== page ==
Many alternative medicine treatments originate as medical solutions that cured and/or relieved conditions now uncommon today. One of these ‘alternative medical treatments’ is known as chelation therapy.
Chelation therapy and cardiovascular treatments?
The term chelation therapy refers to a type of alternative medical treatment. This treatment depicts the administration of what’s known as chelating agents that help remove heavy metals from the body. Intoxication from heavy metals, as a brief example, happens when heavy metals like mercury or lead enter the body. Chelating agents like ethylenediaminetetraacetic acid and 2,3-dimercapto-1-propanesulfonic acid treat lead poisoning; a number of other agents treat mercury and arsenic.
Some doctors and medical specialists like Dr. Doug Cook do prescribe chelating agents to treat the hardening of the arteries or atherosclerosis. As mentioned by some medical professionals, the agent can bind to the harmful elements within the fatty deposits or plaque of the arterial walls, leading to a significant improvement in cardiovascular health.
Cardiovascular chelation, in fact, is a theoretical treatment for cardiovascular illness and diseases like atherosclerosis and heart disease. In recent years, however, many medical professionals and researchers have questioned cardiovascular chelation as a potential treatment option for cardiovascular conditions.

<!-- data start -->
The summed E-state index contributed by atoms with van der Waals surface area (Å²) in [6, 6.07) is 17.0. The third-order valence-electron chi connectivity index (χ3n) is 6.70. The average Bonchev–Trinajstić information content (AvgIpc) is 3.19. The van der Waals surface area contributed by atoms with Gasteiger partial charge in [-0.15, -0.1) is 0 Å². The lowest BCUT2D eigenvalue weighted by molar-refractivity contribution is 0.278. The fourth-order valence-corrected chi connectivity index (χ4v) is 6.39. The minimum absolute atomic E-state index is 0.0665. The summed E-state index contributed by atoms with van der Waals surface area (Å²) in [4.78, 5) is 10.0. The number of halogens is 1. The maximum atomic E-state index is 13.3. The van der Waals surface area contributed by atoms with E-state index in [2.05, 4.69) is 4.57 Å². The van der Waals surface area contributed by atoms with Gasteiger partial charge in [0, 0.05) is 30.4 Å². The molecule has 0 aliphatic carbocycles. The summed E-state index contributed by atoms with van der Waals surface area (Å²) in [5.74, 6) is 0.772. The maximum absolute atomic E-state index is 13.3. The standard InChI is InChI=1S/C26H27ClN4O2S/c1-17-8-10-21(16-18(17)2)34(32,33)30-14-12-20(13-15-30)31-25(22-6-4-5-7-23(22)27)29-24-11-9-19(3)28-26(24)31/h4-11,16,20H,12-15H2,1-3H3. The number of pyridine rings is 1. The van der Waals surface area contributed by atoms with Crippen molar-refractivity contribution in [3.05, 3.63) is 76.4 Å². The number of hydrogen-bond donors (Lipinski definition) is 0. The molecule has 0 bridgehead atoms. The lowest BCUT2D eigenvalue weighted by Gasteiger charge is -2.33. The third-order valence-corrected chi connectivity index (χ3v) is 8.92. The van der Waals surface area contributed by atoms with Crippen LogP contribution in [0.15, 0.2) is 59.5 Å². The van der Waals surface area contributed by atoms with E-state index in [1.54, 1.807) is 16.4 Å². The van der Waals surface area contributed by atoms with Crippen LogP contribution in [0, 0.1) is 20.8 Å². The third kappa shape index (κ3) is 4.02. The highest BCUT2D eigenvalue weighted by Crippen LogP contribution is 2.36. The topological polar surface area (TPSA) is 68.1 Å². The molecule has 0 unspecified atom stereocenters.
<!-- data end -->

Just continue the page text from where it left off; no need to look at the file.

The hidden ‘benefit’ of cardiovascular chelation
The main theory behind utilizing cardiovascular chelation involves the binding of the agent to the mineral deposits within the bloodstream. In the context of treating heart conditions, the agent bonds to the materials lining and blocking the arteries. Once the agent binds to the minerals residing within plaques in the arterial walls, they get swept away and later expelled through urine.
Although great in theory, these claims aren’t currently supported by substantial evidence. Recently, a results from a cardiovascular chelation study was published. In the study, researchers found clinically modest though statistically significant benefits in chelation therapy.
The results of the study found that participants treated with cardiovascular chelation therapy experienced fewer cardiovascular issues after receiving the therapeutic treatment, finding at least 26 percent of the participants didn’t have those experiences. The participants of this study all survived a heart attack and/or other cardiovascular conditions.
As determined by the results of the study, cardiovascular chelation likely harbors benefits to treat the hardening of the arteries and several other cardiovascular conditions. The chelating agent may likely work as an effective detoxing agent for the blood, ridding the body of harmful elements like mineral deposits.
Most treatments, however, aren’t officially approved for over-the-counter use by the FDA and American Heart Association. You can get, however, contact Dr. Doug Cook for more information regarding potential cardiovascular chelation treatments.